Paternalism and the ‘bad guys’
The Turkish president’s extremely aggressive rhetoric towards Greece may be a sign of the times – as the often ornate, traditional language of diplomacy is being elbowed out by brute actions and words internationally – but it is also an element of Recep Tayyip Erdoğan’s personality and policy.
The man who has ruled Turkey for the past two decades is the product of a culture where citizens are treated like children and the powers that be – whether representatives of the Kemalist “deep state” or Islamist politicians – separate the population between the “good guys” and the “bad guys,” without affording equal rights to all. Erdoğan, however, has taken this tactic one big step further. Not only does he regard the Turks as his “property,” to act towards as he will, but he also looks at all other nations in the same way. He intervenes militarily wherever he wants; makes whatever demands he wants and threatens anyone who resists him; he defies rules and laws; he complains constantly about purported injustices against Turkey and, at the same time, proclaims that Turkey (and himself, by extension) has the might and right to act as it likes. Inside Turkey, this means abusing civil rights, both of anyone who disagrees with his policies and the overall population.
The crescendo of attacks against the Greeks aims at rallying the Turkish president’s supporters on the domestic political stage so that he may appear a bigger patriot than his critics in the opposition. Russian and American objections to the new Turkish invasion of northern Syria, the problems in the economy and the fact that he’s already played the card of turning Hagia Sofia into a mosque, leave little room for the coup de grace an authoritarian like him needs. This automatically leads to tension on the Greece and Cyprus front. There is also the fact that part of the omnipotence Erdoğan wants to project relies on his personal ties with foreign leaders, so that support for the war against Assad is presented in Turkey as a reaction because the Syrian president did not take his advice. The personal attacks against Greek Prime Minister Kyriakos Mitsotakis, as was the case with French President Emmanuel Macron two years ago, are intended to make Erdoğan appear like he judges not only his compatriots but foreigners too.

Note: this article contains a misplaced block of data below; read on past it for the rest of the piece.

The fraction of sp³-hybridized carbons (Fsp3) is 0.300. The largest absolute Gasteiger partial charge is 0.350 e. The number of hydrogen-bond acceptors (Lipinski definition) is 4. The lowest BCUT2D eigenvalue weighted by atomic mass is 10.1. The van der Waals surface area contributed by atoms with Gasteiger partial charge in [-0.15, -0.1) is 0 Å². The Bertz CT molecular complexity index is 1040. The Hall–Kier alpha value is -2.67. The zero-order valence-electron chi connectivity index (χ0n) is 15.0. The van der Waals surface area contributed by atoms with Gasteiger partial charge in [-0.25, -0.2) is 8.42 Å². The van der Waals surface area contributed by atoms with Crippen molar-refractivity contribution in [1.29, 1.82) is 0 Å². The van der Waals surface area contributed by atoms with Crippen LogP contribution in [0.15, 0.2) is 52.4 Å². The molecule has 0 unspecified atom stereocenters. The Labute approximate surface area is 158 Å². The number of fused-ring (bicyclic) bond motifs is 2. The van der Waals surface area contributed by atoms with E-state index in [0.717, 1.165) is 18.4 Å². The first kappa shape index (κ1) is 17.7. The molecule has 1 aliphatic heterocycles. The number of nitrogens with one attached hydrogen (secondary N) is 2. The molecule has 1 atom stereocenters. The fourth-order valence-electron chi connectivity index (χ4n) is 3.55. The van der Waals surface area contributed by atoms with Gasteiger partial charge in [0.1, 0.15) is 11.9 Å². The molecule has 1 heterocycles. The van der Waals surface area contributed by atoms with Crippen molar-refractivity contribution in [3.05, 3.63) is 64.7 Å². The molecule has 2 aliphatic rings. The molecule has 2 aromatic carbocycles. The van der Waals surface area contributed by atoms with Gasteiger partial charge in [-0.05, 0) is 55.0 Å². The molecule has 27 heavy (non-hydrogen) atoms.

If he cannot extend the borders of “the heart,” he may at least unleash his arrogance by behaving towards other people and their leaders according to his personal desires and interests. By claiming that the Greek prime minister is not a man of his word, Erdoğan exposes the magnitude of his absurd paternalism. This absence of boundaries may be just the thing to whip his fans into a frenzy; but it also reveals his inability to break away from the political primitivism that constantly gets his country into trouble.
(A version of this article was originally published by the Kathimerini newspaper and is reproduced by permission.)